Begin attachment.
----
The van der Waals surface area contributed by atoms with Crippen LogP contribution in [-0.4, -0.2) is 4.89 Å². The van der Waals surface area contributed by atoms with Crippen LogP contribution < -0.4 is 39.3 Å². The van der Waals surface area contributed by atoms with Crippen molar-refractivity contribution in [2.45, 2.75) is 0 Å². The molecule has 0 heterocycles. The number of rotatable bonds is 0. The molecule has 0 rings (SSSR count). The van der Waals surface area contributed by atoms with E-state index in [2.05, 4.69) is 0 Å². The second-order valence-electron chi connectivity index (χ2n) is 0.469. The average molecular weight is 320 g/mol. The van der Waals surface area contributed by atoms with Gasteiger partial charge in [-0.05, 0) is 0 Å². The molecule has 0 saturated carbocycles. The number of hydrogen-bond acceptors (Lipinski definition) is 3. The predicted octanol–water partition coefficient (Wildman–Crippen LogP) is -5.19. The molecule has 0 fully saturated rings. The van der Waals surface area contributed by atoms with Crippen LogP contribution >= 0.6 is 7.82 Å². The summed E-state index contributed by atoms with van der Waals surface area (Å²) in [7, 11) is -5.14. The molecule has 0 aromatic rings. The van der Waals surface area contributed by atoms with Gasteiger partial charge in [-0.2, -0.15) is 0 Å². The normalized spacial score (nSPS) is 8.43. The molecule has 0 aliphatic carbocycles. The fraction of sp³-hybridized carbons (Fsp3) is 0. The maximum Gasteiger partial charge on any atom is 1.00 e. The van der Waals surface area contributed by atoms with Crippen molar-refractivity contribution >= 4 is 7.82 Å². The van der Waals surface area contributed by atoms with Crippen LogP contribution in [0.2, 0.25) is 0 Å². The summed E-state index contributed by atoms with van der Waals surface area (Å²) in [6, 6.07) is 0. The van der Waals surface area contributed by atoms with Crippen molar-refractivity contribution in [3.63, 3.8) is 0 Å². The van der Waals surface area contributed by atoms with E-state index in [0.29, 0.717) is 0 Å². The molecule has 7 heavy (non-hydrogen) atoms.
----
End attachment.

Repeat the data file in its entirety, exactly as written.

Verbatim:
The van der Waals surface area contributed by atoms with Crippen LogP contribution in [-0.4, -0.2) is 4.89 Å². The van der Waals surface area contributed by atoms with Crippen LogP contribution < -0.4 is 39.3 Å². The van der Waals surface area contributed by atoms with Crippen molar-refractivity contribution in [2.45, 2.75) is 0 Å². The molecule has 0 heterocycles. The number of rotatable bonds is 0. The molecule has 0 rings (SSSR count). The van der Waals surface area contributed by atoms with E-state index in [2.05, 4.69) is 0 Å². The second-order valence-electron chi connectivity index (χ2n) is 0.469. The average molecular weight is 320 g/mol. The van der Waals surface area contributed by atoms with Gasteiger partial charge in [-0.05, 0) is 0 Å². The molecule has 0 saturated carbocycles. The number of hydrogen-bond acceptors (Lipinski definition) is 3. The predicted octanol–water partition coefficient (Wildman–Crippen LogP) is -5.19. The molecule has 0 fully saturated rings. The van der Waals surface area contributed by atoms with Crippen LogP contribution >= 0.6 is 7.82 Å². The summed E-state index contributed by atoms with van der Waals surface area (Å²) in [7, 11) is -5.14. The molecule has 0 aromatic rings. The van der Waals surface area contributed by atoms with Gasteiger partial charge in [-0.2, -0.15) is 0 Å². The normalized spacial score (nSPS) is 8.43. The molecule has 0 aliphatic carbocycles. The fraction of sp³-hybridized carbons (Fsp3) is 0. The maximum Gasteiger partial charge on any atom is 1.00 e. The van der Waals surface area contributed by atoms with Crippen molar-refractivity contribution >= 4 is 7.82 Å². The van der Waals surface area contributed by atoms with Crippen LogP contribution in [0.2, 0.25) is 0 Å². The summed E-state index contributed by atoms with van der Waals surface area (Å²) in [6, 6.07) is 0. The van der Waals surface area contributed by atoms with Crippen molar-refractivity contribution in [3.63, 3.8) is 0 Å². The van der Waals surface area contributed by atoms with E-state index in [0.29, 0.717) is 0 Å². The molecule has 7 heavy (non-hydrogen) atoms.